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April 16, 2009

Madden retires from broadcasting: 'It's time'

Madden Veteran football broadcaster John Madden, the longtime face and voice of NFL football coverage, is retiring.

"It's time," Madden said in a statement. "I'm 73 years old. My 50th wedding anniversary is this fall. I have two great sons and their families and my five grandchildren are at an age now when they know when I'm home and, more importantly, when I'm not."

During the course of a 30-year career, the former Oakland Raiders coach has served as an analyst on all four the four major broadcast networks, winning 18 Emmy Awards. He most recently called the games for NBC on "Sunday Night Football," where he's worked since 2006.

NBC Sports chairman Dick Ebersol said Cris Collinsworth has been named Madden's successor in the NBC broadcast booth and sought to reassure fans that the decision was entirely up to Madden. Ebersol said Madden turned down an offer to work fewer games next season.


"I spent all day in the Bay Area yesterday with John and tried every way I could to make sure he was sure about his decision," Ebersol said. "And in true John Madden fashion, he was sure. He said it best when he simply said, 'It's time' ... and I admire him for that. We will sorely miss him because he was the most fun guy ever to just hang out with."

ESPN and ABC Sports president George Bodenheimer was also effusive.

"John Madden is a true legend and Hall of Famer who has put his imprint on the NFL in so many ways as a coach, broadcaster, ambassador and as the face of the popular video game that bears his name," Bodenheimer said. "We thank him for the years he spent on 'Monday Night Football,' and I personally thank him for his friendship. We will all miss his signature calls, his passion for the game and seeing him in the television booth each week of the NFL season, but his impact on the league and its fans will continue to be felt."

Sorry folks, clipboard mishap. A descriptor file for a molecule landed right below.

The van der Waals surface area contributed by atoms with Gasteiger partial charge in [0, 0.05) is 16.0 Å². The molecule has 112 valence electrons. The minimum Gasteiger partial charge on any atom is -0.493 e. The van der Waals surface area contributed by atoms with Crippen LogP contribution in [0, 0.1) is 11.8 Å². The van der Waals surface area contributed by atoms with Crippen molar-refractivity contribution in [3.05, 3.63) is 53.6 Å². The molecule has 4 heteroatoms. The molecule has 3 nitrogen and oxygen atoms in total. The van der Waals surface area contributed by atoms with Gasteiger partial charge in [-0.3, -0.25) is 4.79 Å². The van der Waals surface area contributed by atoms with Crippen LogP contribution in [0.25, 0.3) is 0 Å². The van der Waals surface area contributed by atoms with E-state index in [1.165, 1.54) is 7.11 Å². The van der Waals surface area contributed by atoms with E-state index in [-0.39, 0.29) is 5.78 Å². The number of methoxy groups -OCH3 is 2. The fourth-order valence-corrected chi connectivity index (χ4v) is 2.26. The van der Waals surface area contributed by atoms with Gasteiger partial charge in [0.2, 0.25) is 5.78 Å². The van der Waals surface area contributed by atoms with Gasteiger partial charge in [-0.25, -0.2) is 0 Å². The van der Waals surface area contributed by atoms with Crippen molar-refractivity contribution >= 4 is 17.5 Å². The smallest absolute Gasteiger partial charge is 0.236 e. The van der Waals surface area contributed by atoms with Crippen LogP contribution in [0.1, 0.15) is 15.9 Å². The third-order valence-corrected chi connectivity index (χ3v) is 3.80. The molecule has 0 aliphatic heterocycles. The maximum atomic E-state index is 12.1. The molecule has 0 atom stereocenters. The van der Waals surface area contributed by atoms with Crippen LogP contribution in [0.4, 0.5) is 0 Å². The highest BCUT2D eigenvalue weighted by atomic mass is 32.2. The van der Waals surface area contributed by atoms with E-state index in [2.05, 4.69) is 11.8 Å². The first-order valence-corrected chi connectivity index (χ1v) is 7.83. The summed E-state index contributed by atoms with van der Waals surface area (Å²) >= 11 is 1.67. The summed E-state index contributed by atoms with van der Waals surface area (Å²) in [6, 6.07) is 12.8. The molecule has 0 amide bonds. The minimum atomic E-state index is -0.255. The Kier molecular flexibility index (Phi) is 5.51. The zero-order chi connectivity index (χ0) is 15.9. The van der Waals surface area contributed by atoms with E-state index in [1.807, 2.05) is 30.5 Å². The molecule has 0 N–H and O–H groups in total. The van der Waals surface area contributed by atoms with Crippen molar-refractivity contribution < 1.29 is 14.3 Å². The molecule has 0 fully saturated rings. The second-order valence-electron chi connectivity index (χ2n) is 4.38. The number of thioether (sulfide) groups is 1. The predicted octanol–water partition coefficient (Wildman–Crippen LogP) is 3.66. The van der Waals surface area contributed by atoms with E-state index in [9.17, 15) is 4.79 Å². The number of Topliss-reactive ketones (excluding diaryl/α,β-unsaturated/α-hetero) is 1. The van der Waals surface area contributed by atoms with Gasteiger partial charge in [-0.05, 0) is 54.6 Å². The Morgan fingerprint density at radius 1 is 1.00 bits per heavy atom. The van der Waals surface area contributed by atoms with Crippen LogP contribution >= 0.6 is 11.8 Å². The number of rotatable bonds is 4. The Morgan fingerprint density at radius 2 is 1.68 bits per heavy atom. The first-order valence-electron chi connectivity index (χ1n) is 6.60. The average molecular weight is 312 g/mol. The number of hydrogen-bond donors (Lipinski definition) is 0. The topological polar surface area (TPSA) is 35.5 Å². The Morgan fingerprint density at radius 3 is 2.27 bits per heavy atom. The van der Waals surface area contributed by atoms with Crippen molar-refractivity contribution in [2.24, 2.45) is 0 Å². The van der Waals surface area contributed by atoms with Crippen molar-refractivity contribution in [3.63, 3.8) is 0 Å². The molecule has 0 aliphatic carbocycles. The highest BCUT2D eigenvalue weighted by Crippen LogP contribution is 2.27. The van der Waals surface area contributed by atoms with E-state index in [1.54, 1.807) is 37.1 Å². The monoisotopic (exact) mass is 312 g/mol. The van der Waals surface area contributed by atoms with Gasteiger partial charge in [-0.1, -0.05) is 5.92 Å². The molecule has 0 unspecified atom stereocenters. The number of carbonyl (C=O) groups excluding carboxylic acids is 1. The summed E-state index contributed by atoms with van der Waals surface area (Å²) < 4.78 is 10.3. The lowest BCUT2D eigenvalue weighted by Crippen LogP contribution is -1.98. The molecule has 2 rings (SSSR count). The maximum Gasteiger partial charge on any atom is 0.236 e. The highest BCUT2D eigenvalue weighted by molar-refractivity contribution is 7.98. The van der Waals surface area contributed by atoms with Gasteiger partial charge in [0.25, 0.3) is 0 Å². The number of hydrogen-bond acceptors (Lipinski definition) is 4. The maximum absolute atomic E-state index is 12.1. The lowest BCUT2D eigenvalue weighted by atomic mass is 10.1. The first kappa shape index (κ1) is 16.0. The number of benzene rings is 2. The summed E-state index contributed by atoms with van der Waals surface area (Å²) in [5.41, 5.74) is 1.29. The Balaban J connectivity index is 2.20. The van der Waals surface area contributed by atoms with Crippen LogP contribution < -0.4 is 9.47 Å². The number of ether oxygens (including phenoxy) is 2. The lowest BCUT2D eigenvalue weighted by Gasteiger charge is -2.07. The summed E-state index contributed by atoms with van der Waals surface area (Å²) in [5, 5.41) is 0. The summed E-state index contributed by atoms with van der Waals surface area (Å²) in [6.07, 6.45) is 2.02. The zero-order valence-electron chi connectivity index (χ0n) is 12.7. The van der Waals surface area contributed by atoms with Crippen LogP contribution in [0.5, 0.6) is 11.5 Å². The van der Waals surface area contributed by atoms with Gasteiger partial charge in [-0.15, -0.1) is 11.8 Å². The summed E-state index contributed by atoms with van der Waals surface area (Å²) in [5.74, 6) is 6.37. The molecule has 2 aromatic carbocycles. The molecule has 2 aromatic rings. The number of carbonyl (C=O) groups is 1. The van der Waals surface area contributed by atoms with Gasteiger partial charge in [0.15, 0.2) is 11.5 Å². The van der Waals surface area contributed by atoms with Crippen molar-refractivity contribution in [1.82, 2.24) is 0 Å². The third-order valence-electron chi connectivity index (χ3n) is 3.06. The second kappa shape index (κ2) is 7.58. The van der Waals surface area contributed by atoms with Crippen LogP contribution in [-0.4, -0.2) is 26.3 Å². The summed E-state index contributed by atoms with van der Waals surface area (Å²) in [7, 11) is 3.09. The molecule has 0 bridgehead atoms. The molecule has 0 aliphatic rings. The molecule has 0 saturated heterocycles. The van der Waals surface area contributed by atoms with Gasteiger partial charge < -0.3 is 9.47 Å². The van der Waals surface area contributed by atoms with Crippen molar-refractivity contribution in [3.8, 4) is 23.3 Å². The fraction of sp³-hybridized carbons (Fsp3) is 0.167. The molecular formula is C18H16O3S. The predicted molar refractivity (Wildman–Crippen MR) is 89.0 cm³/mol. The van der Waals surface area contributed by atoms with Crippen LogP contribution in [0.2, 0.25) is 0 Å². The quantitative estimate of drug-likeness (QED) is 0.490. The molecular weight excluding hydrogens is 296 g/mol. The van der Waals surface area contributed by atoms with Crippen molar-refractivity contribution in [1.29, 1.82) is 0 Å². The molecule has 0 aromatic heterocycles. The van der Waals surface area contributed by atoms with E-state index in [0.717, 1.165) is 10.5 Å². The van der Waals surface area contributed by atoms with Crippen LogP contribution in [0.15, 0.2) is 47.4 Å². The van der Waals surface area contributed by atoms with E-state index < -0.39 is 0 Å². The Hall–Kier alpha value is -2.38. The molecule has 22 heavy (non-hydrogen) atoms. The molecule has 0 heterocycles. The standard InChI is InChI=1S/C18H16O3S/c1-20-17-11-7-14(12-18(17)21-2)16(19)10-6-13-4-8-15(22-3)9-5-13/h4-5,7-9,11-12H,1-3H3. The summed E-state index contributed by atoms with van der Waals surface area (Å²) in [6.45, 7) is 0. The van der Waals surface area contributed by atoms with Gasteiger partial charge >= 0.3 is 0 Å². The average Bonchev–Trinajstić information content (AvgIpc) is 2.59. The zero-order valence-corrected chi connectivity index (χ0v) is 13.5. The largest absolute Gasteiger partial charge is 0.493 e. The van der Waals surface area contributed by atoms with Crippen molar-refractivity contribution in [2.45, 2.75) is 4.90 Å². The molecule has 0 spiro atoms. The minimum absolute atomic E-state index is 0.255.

Madden's legacy extended to younger generations of football fans thanks to his enormously popular "Madden NFL Football," the No. 1 selling sports video game of all-time.

The final game Madden called was the nail-biting Super Bowl XLIII on NBC, the 11th NFL title game he called.

"I still love every part of it," he said. "The travel (though he famously crosses the country via bus to avoid flying), the practices, the game film, the games, seeing old friends and meeting new people ... but I know this is the right time."

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